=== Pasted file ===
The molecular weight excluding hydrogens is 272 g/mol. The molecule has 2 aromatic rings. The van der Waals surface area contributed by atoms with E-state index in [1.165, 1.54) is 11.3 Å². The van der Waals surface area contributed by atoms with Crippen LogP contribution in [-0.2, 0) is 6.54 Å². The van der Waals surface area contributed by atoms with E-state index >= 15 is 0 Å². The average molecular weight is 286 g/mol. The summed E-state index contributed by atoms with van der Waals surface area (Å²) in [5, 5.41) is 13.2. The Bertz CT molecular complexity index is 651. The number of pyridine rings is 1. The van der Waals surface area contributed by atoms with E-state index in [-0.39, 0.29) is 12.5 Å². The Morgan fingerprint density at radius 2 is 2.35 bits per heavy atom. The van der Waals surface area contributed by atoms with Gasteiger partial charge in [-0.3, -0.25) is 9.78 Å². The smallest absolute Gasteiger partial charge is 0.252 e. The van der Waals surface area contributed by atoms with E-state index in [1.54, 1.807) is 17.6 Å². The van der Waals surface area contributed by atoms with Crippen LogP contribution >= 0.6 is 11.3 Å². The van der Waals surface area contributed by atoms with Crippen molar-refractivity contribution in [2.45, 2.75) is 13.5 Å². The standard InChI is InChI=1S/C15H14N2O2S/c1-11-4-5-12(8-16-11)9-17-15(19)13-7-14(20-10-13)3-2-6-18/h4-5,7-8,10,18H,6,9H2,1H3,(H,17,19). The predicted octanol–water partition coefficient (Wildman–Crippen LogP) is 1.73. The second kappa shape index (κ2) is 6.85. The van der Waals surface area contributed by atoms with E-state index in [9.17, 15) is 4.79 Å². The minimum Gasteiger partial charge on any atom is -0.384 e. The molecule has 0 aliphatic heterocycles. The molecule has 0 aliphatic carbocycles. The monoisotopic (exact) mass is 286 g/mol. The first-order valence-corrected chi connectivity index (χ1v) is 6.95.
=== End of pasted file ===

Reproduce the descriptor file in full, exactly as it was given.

The molecular weight excluding hydrogens is 272 g/mol. The molecule has 2 aromatic rings. The van der Waals surface area contributed by atoms with E-state index in [1.165, 1.54) is 11.3 Å². The van der Waals surface area contributed by atoms with Crippen LogP contribution in [-0.2, 0) is 6.54 Å². The van der Waals surface area contributed by atoms with E-state index >= 15 is 0 Å². The average molecular weight is 286 g/mol. The summed E-state index contributed by atoms with van der Waals surface area (Å²) in [5, 5.41) is 13.2. The Bertz CT molecular complexity index is 651. The number of pyridine rings is 1. The van der Waals surface area contributed by atoms with E-state index in [-0.39, 0.29) is 12.5 Å². The Morgan fingerprint density at radius 2 is 2.35 bits per heavy atom. The van der Waals surface area contributed by atoms with Gasteiger partial charge in [-0.3, -0.25) is 9.78 Å². The smallest absolute Gasteiger partial charge is 0.252 e. The van der Waals surface area contributed by atoms with E-state index in [1.54, 1.807) is 17.6 Å². The van der Waals surface area contributed by atoms with Crippen LogP contribution >= 0.6 is 11.3 Å². The van der Waals surface area contributed by atoms with Crippen molar-refractivity contribution in [2.45, 2.75) is 13.5 Å². The standard InChI is InChI=1S/C15H14N2O2S/c1-11-4-5-12(8-16-11)9-17-15(19)13-7-14(20-10-13)3-2-6-18/h4-5,7-8,10,18H,6,9H2,1H3,(H,17,19). The predicted octanol–water partition coefficient (Wildman–Crippen LogP) is 1.73. The second kappa shape index (κ2) is 6.85. The van der Waals surface area contributed by atoms with E-state index in [9.17, 15) is 4.79 Å². The minimum Gasteiger partial charge on any atom is -0.384 e. The molecule has 0 aliphatic heterocycles. The molecule has 0 aliphatic carbocycles. The monoisotopic (exact) mass is 286 g/mol. The first-order valence-corrected chi connectivity index (χ1v) is 6.95.